By SF Weekly
By Kate Conger
By Anna Pulley
By Alan Scherstuhl
By Angela Lutz
By Kate Conger
By Hiya Swanhuyser
By Marilyn Wann
A recent survey of local television news broadcasts said what's been on most viewers' minds for ages: The local TV news is a putrid, sensationalistic, dumbed-down, underreported wasteland that substitutes fluff for issues, idiotic anchor chitchat for ideas, and stuff that's caught fire for hard news. We'd work up the energy to be mad at KGO's umpteenth tie-in "story" about Who Wants to Be a Millionaire if its advertorial policy wasn't so deeply entrenched, what with Dr. Dean Edell's drug plugs and "Seven on Your Side"'s Michael Finney telling the entire Bay Area the great lie that he's doing serious consumer reporting -- shoving a camera in the face of a fraudulent businessman offers no context, no analysis, just gotcha journalism. We get a good laugh out of KPIX's graphics, which make each city look like a target for a bomb drop, and, given KRON's propensity to devote most of its time to lightweight reports punctuated by the incessant ums and ers that pollute Gary Radnich's sports segment (watching him trying to keep up with the highlight reel can be a painful experience at times), we occasionally wonder if Pete Wilson's "circular file" isn't a redundancy. We giggle further at WB 20's "news" reports, the highlight of which are Catt Sadler's "Bay Beat" segments, which mainly involve Sadler sitting on a stylish couch reading press releases about pop bands.
But when it all gets to be too much, we simply do what most intelligent, news-hungry people do. We watch KTVU.
Oh, how our hearts thrill to the deep authority in the voice of Dennis Richmond ("Does the Bay Area need another 6 o'clock news? It needs this one." Purrrrrrrrrrrrrr.), who not only knows how to read but also knows how to ask questions of a reporting team that's allowed more than two minutes to cover a story that's actually important. We do confess that we get Leslie Griffith and Julie Haener confused sometimes -- perhaps one of them could agree to never wear a powder blue blouse on the air? -- but both are strong and informed anchors as well. We could go on forever, swooning over Thuy Vu's intensity, Tom Vacar's ability to make his competitor Mr. Finney look like a drooling twit in comparison, Brian Banmiller's Statehouse smarts, Mark Ibanez's way of taking the frat-boy brewski attitude out of the sports report, and Ross MacGowan's ability to interview more than one level deep (even if he can often be overly pushy in getting there), but our hearts and ongoing respect belong to one local news reporter and one alone:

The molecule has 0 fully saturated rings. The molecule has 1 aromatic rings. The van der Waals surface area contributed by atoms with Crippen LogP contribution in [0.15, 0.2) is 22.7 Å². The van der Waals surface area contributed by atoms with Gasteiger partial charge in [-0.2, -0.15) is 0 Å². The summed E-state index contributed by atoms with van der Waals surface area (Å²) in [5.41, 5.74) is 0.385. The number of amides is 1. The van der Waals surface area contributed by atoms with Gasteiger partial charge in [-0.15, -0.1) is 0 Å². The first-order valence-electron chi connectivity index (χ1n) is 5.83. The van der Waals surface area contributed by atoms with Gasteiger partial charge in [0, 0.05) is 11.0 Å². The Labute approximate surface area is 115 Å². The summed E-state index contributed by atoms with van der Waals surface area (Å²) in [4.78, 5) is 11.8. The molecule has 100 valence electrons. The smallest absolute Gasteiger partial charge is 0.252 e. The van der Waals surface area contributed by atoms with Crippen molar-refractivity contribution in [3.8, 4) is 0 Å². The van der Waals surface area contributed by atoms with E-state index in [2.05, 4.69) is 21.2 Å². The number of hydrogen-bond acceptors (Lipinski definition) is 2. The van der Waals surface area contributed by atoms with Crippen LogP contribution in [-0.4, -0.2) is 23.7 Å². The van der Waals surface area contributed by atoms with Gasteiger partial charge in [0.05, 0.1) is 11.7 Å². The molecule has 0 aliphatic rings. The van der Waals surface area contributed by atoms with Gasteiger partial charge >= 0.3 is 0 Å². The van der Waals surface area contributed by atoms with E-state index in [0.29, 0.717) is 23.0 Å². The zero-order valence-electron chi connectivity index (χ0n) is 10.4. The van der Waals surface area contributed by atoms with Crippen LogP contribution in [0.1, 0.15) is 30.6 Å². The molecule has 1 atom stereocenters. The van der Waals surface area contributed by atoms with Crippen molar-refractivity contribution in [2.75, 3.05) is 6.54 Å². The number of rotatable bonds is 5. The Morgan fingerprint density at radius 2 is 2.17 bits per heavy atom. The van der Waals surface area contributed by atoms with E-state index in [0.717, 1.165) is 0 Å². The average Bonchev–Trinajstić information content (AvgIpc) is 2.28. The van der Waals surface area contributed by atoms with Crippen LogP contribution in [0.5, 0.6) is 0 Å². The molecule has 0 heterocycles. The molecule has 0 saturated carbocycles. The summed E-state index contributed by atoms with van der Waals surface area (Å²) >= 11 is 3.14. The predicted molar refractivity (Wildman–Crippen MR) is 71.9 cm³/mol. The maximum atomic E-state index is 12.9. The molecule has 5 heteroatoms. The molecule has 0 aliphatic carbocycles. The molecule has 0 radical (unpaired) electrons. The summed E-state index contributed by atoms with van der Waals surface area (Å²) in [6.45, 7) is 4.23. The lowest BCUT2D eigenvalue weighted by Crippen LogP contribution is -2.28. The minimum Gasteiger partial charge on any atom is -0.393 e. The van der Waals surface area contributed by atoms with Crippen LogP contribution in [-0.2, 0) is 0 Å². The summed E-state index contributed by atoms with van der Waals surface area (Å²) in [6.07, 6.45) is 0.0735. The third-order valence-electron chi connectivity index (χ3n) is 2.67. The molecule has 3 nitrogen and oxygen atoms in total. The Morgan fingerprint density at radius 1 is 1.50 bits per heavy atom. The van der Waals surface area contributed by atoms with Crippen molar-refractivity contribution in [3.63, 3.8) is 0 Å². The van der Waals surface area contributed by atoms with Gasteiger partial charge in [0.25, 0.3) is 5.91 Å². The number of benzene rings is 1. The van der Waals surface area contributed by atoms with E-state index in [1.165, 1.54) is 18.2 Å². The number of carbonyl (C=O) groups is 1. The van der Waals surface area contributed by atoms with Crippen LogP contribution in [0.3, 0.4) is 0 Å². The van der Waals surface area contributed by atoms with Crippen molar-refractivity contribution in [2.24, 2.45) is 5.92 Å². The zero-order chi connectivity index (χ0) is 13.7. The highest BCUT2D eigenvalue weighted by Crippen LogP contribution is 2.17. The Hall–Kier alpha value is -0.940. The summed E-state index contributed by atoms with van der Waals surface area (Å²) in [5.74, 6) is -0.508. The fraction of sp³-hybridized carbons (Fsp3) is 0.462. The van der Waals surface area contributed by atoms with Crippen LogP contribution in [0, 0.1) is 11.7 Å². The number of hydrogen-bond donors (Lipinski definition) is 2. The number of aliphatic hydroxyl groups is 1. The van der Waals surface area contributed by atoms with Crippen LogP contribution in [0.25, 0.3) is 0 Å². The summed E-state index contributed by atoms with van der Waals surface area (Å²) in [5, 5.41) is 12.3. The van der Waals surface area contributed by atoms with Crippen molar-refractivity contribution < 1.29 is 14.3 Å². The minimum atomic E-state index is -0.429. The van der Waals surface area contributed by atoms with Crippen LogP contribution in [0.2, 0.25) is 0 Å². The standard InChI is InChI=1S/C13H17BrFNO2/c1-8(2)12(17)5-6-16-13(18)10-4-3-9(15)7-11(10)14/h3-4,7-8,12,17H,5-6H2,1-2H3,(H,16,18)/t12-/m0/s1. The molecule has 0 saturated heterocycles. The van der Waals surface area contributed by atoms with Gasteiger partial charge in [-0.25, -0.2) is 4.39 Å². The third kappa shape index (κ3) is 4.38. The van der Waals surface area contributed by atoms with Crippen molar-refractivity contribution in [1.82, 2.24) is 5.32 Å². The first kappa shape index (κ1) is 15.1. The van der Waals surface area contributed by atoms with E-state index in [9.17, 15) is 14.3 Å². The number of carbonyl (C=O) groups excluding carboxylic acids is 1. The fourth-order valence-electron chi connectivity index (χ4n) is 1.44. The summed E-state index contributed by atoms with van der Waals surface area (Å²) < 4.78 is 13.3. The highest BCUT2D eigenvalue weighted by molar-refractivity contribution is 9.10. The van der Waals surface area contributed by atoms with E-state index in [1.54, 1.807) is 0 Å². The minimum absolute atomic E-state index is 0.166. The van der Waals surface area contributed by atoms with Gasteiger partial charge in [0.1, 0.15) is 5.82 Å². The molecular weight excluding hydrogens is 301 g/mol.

Sal's the traffic guy. Backup on 280? He'll get you on 101 in a jiffy. Muni Metro delays? Of course there are, but Sal's got details where most folks offer shrugs. From road construction to airport hassles to fog on the Golden Gate Bridge, Sal not only knows what's happening, he knows why. And unlike every other traffic reporter around, there's a sense of compassion in his voice when he reports, a feeling that he's putting his hand on your shoulder and telling you, "Hey, I know you hate driving. Maybe you even feel bad about driving in this environmentally threatened world. But I know you've got places to go and I know they're important. I feel that, and I want to help." It's a geniality that's usually seen only in priests -- who, come to think of it, also have to reassure the confused, energize the weary, and explain the consequences of transgressions. Sal seems to love his job, and as a result, viewers love him back. People who have to drive in from Walnut Creek love Sal. Unpitied techies who slog their way to the Peninsula love Sal. We haven't confirmed this, but we're going to come right out and say it: Puppies and small children love Sal. And, most important, people who don't even drive love Sal. No snappy chitchat, no insulting clichés ("It's a madhouse out there"), just simple facts, simply and compassionately spoken. Plus, he's got cute eyes. May he never enter a helicopter. Indeed, a man of Sal's stature certainly deserves more than a plug in an altweekly. Might we suggest a statue on the Sunol Grade?